Thursday, July 13, 2006


Deeply distressed this morning by the news from the Middle East. I recently turned down the opportunity to go to Jerusalem to do an article about the Israel Philharmonic and its conductors. Had I gone, I'd have been there at the moment. I'm afraid I said 'no' mainly because I'd have had to miss the Wimbledon final, but there were other factors too and the incident has sparked some knife-edge discussions at home. As an objective journalist, I wasn't totally against the idea (though I don't deny being a scardycat).

I can't pretend to have any answers, but I'd like to ask some questions.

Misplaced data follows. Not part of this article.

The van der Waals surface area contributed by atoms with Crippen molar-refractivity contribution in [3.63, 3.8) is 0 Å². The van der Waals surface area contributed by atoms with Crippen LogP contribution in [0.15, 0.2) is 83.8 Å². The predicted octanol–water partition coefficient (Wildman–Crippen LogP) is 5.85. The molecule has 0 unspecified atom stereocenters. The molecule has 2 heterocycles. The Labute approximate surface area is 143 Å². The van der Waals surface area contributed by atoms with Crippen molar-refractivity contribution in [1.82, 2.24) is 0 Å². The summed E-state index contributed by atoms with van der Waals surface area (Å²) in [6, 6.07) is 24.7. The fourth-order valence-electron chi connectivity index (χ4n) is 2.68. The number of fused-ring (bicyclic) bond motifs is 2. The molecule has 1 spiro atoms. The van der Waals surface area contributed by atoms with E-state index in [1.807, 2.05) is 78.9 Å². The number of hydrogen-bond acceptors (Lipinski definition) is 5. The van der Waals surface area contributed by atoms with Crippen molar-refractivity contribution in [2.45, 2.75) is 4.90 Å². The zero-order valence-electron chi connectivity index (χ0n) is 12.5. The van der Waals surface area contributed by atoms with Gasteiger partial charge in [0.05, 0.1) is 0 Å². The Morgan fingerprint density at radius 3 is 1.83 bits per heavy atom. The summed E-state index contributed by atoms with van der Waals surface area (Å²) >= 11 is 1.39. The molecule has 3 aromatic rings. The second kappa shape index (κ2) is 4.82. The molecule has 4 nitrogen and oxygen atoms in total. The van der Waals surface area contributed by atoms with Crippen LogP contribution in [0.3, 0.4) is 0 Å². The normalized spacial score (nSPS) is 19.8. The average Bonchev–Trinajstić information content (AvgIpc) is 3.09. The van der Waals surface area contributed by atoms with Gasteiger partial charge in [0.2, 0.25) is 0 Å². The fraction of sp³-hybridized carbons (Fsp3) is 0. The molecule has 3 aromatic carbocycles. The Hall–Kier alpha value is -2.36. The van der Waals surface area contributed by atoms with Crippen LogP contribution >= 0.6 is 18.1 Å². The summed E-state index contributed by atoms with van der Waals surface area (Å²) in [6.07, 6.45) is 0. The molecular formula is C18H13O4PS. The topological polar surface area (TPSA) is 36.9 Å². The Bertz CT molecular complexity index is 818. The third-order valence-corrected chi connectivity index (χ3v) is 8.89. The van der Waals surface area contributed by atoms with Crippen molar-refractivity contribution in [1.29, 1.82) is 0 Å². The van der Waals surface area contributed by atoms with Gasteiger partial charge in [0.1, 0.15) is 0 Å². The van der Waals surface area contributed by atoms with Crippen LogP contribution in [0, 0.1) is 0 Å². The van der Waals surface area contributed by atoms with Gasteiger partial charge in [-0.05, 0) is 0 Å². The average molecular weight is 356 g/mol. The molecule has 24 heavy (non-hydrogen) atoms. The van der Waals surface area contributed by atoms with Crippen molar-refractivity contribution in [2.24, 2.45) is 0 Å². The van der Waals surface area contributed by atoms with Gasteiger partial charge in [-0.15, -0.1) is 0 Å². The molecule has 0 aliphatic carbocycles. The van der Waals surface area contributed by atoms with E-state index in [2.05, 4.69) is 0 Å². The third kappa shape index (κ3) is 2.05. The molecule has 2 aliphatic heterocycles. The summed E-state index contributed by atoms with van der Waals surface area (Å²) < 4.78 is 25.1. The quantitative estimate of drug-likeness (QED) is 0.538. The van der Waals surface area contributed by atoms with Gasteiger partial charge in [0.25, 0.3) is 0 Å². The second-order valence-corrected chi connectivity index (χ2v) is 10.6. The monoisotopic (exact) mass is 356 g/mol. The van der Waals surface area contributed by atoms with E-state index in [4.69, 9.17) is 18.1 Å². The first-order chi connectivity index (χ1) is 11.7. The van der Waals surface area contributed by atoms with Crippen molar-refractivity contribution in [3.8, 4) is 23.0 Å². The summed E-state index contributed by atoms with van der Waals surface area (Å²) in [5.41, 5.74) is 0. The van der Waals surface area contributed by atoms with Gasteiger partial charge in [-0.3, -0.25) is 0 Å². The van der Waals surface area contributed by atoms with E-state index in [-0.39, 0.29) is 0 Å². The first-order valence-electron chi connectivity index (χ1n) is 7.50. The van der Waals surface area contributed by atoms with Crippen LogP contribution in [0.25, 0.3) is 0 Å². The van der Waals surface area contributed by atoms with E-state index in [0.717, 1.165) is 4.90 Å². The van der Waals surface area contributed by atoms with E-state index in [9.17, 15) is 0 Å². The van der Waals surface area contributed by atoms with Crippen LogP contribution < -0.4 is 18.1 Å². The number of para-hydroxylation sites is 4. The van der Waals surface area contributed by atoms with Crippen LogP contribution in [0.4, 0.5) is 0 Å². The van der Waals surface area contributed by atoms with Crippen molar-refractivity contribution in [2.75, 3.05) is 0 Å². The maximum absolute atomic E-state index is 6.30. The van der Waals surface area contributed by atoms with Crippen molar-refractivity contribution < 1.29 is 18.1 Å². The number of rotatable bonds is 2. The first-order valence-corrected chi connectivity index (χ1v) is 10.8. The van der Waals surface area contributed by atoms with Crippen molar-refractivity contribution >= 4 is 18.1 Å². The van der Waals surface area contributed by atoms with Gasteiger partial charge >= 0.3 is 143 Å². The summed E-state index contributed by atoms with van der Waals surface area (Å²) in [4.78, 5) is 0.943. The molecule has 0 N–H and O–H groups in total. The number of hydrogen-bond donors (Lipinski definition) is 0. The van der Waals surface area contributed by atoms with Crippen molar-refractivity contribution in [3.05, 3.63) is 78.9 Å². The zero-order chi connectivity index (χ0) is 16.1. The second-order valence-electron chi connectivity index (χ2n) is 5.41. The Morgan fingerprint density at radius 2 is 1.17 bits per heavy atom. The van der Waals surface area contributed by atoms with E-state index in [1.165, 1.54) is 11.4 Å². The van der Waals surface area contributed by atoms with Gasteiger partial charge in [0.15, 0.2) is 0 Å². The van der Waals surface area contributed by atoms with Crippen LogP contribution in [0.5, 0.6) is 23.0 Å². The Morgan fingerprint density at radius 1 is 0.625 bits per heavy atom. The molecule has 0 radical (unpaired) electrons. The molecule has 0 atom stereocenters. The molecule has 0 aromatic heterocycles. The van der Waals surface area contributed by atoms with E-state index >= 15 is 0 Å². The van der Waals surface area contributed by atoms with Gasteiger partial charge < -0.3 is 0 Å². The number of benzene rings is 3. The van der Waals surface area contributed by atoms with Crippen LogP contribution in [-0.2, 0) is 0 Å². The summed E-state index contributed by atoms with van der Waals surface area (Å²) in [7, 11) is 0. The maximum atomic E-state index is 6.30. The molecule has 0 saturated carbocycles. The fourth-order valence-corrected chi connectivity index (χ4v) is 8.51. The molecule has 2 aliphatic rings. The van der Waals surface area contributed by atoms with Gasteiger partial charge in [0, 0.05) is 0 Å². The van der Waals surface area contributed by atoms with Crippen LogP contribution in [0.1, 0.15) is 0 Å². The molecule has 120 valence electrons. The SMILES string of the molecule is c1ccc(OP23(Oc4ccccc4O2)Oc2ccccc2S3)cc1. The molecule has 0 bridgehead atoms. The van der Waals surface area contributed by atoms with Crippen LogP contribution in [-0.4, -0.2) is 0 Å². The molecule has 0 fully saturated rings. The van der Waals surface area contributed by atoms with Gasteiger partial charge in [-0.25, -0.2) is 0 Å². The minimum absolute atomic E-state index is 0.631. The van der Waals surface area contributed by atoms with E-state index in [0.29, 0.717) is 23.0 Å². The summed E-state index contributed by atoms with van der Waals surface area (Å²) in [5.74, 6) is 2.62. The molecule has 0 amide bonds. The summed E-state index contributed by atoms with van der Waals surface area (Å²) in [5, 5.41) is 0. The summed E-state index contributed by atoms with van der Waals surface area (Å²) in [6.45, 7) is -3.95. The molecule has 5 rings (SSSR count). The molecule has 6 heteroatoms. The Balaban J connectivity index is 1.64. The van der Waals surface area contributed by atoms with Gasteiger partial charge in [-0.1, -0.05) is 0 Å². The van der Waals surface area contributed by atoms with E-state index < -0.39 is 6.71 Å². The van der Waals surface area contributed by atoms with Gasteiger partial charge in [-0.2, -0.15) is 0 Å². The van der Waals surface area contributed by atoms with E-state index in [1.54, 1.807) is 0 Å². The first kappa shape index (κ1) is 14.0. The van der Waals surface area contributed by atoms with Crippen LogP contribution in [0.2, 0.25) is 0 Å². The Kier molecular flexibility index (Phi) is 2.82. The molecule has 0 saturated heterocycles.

Music can rise above politics. Should it do so on every occasion?

Should a flagship artistic organisation necessarily be tarred with the brush of its government in the eyes of the world?

If someone is upset by Israel's actions and decides to boycott its national orchestra, but that person is equally upset by the actions of America in Iraq, should they not also boycott orchestras from, eg, Washington DC? And if they don't approve of Tony Blair's support for George W, shouldn't they extend their stance to avoiding Britain's state-funded orchestras too? Once you start down that path, where do you stop?

Would it have been wrong to present the perspective of ordinary musicians, trying to get on with life and work, caught up amid surrounding issues so complicated and combustible? Shouldn't they be allowed to tell us what life is really like for them at the moment? And whatever stance they take, shouldn't they have the chance to say why they take it?

I didn't go and I'm not going. Personal safety and tennis aside, was that the right decision?